The Ministry of Internal Trade and Consumer Protection recently retook the Al-Thawra Consumer Complex building in downtown Damascus from the Damascus Consumers Cooperative Society. As a result, many shopping halls were closed despite objections from the tenants.
The Al-Thawra Complex and the Consumers Cooperative Society
The Al-Thawra Consumer Complex building is a mall located along Al-Thawra Street, one of downtown Damascus’s busiest streets. It is one of the city’s largest commercial complexes, standing ten-storey tall with more than 3,000 square metres. It also includes a three-storey, 45-room hotel and a rooftop restaurant. It opened in 1985.
The complex and some buildings near it were built on land in the Sarouja neighbourhood. One of the reasons for constructing it was to replace the old Al-Khuja Souk, which was demolished during a project to dig up the western side of the historic wall around the Citadel of Damascus.
The complex was allocated to the Ministry of Supply (now called the Ministry of Internal Trade and Consumer Protection). However, the government gave the Damascus Consumers Cooperative Society the right to invest in it. However, with time, the Society converted much of the shopping complex into carpet showrooms and turned many sales shops into warehouses, leasing them out to other parties.
The Society was established in 1956 under Cooperatives Law No. 317 of that same year. The organisation aimed to import consumer goods to sell at cost to members and, at reduced market prices, to everyday consumers. Law No. 317 was later amended by Private Societies and Associations Law No. 93 of 1958. The then-Ministry of Supply also issued a set of decrees, instructions and circulars to regulate the work of such entities, as well as Decree No. 743 of 1995, which included a unified internal system for consumer cooperative societies.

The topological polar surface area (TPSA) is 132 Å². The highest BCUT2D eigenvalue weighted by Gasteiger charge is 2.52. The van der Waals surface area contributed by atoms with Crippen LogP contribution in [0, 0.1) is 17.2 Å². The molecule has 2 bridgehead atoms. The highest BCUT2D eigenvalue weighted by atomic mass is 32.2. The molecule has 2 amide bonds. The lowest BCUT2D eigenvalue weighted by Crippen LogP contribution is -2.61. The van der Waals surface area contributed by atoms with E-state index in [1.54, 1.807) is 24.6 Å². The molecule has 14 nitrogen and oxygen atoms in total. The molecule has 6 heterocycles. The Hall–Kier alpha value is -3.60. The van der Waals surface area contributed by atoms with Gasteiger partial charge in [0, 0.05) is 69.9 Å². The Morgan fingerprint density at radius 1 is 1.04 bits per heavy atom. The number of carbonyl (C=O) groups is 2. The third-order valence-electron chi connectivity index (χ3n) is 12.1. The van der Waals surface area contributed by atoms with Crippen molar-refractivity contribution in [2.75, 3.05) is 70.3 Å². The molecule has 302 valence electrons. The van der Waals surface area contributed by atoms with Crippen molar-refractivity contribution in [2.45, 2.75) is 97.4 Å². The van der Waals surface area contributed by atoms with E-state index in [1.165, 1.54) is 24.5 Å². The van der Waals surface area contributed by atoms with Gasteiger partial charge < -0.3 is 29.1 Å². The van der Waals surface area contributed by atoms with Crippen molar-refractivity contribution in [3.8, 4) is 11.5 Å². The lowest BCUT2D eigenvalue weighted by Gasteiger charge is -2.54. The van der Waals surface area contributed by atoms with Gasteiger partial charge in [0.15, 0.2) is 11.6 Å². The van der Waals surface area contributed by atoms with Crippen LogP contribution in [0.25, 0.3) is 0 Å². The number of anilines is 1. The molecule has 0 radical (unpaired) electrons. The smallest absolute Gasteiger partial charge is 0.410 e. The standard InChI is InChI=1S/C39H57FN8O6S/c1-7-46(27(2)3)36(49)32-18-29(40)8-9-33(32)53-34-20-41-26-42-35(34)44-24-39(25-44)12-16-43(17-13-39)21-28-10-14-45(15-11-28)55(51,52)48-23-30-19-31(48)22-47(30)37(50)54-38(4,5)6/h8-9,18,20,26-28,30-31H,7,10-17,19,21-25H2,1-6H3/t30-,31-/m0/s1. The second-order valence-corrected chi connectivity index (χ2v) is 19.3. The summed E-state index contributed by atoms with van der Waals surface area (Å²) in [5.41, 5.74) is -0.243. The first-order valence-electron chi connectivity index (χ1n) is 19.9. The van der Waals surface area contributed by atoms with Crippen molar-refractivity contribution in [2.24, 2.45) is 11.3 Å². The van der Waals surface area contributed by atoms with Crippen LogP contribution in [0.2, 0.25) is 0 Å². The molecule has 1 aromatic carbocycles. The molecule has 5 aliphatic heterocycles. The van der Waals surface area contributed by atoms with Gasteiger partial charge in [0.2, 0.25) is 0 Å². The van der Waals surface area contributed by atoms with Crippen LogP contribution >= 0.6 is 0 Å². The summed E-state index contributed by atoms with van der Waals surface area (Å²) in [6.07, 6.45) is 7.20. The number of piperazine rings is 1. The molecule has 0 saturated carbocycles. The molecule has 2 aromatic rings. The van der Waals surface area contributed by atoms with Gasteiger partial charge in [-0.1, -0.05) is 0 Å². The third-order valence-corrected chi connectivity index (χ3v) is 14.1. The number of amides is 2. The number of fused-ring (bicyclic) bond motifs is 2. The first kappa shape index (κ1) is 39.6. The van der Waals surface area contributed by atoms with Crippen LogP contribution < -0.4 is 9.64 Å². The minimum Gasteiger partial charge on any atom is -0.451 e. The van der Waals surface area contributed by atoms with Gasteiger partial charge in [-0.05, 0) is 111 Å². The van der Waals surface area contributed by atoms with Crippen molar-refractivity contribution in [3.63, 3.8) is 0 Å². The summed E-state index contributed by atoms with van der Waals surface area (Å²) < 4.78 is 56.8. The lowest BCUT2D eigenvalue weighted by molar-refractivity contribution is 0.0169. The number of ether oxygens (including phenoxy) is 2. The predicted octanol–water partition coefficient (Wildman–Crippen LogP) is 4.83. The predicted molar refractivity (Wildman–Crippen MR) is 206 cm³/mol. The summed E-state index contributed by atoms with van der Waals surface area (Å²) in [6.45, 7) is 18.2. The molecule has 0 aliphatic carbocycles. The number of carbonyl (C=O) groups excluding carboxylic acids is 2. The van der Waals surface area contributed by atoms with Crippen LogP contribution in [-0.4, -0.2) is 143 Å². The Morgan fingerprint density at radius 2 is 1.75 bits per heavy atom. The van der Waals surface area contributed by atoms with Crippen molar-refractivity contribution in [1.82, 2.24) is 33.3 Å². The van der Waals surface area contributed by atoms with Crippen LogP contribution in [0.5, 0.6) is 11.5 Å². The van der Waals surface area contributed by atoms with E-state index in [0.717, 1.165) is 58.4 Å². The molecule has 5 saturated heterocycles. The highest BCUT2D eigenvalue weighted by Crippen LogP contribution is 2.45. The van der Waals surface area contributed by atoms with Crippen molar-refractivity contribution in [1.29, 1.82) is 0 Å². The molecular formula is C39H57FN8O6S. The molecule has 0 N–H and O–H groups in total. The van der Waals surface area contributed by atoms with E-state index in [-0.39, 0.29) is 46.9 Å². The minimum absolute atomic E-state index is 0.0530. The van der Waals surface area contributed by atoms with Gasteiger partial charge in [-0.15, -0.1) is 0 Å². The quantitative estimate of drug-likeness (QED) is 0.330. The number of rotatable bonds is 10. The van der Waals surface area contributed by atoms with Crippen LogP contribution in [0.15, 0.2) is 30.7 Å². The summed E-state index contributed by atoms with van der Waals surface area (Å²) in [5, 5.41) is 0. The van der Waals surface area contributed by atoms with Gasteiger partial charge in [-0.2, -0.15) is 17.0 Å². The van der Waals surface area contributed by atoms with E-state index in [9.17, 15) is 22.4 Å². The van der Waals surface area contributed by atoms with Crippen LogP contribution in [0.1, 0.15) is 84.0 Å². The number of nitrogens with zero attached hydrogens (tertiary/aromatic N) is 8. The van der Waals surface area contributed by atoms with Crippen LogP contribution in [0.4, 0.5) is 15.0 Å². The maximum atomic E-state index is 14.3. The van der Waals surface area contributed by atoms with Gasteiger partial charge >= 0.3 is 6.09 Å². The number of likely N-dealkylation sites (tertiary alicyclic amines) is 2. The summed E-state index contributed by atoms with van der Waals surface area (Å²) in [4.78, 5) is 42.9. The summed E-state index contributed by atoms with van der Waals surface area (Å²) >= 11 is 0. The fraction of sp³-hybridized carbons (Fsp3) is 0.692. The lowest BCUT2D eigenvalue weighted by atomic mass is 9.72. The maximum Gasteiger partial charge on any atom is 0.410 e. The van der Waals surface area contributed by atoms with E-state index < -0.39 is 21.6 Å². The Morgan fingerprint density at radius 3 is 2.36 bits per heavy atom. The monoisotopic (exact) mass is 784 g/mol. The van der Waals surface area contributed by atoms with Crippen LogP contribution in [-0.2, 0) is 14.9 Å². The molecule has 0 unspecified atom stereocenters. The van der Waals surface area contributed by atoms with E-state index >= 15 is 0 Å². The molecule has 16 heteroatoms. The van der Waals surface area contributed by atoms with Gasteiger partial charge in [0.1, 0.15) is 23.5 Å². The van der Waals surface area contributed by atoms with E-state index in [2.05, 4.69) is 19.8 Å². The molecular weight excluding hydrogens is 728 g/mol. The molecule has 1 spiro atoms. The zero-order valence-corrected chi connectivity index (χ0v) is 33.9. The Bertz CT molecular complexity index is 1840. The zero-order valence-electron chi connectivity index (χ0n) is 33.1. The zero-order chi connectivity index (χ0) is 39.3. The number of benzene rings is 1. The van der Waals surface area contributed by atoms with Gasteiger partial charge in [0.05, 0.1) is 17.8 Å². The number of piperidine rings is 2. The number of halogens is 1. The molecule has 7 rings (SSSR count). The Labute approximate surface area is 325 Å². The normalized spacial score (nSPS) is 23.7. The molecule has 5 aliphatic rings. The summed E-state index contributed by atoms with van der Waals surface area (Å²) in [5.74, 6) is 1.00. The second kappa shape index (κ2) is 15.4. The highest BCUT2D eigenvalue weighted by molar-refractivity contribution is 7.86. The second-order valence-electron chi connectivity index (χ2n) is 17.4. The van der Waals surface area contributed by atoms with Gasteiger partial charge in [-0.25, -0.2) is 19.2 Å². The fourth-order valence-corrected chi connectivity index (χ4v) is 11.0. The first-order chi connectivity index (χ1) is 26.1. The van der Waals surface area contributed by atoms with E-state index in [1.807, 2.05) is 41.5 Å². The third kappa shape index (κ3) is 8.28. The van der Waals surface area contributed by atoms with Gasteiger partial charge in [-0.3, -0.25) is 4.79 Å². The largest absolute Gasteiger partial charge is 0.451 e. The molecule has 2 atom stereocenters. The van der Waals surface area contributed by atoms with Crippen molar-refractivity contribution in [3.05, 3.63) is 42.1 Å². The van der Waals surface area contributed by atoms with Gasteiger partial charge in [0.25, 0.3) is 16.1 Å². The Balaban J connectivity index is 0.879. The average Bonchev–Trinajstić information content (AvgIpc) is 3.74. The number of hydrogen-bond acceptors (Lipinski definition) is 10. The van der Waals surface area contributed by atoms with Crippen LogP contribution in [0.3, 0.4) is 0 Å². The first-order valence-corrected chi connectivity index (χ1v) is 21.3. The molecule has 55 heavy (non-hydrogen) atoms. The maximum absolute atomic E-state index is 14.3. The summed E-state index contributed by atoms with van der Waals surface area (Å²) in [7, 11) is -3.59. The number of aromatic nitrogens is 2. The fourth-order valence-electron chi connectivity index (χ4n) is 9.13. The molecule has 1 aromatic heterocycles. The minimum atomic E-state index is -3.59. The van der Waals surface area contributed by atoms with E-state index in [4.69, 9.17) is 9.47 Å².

In theory, cooperative societies are meant to operate as independent civil entities. However, a series of government decrees effectively limited their independence and placed them under the supervision of the Ministry of Supply’s Consumer Cooperatives Directorate.
Latest Ministry of Internal Trade procedures
Minister of Internal Trade Amro Salem issued Decision No. 3073 on October 24, 2022, dissolving the board of directors for Damascus Consumers Cooperative Society based on a decision by the Central Commission for Monitoring and Inspection. Just two months before, on August 17, the Ministry of Finance issued Decision No. 17, which placed precautionary seizures on the assets of three Damascus Consumers Cooperative Society board members as a guarantee for payment of SYP 107 million. The origin of this sum remains unclear.
The Ministry of Internal Trade also decided to form an interim board of directors for the Damascus Consumers Cooperative Society. This new board was tasked with regulating the Society’s financial, administrative, and legal work system and setting up an election session within a three-month deadline. The board would also run a physical inventory of the Al-Thawra complex’s warehouses. At the time, the minister accused the Society of stealing goods from the complex and “converting it into a home for rats, in very poor condition.”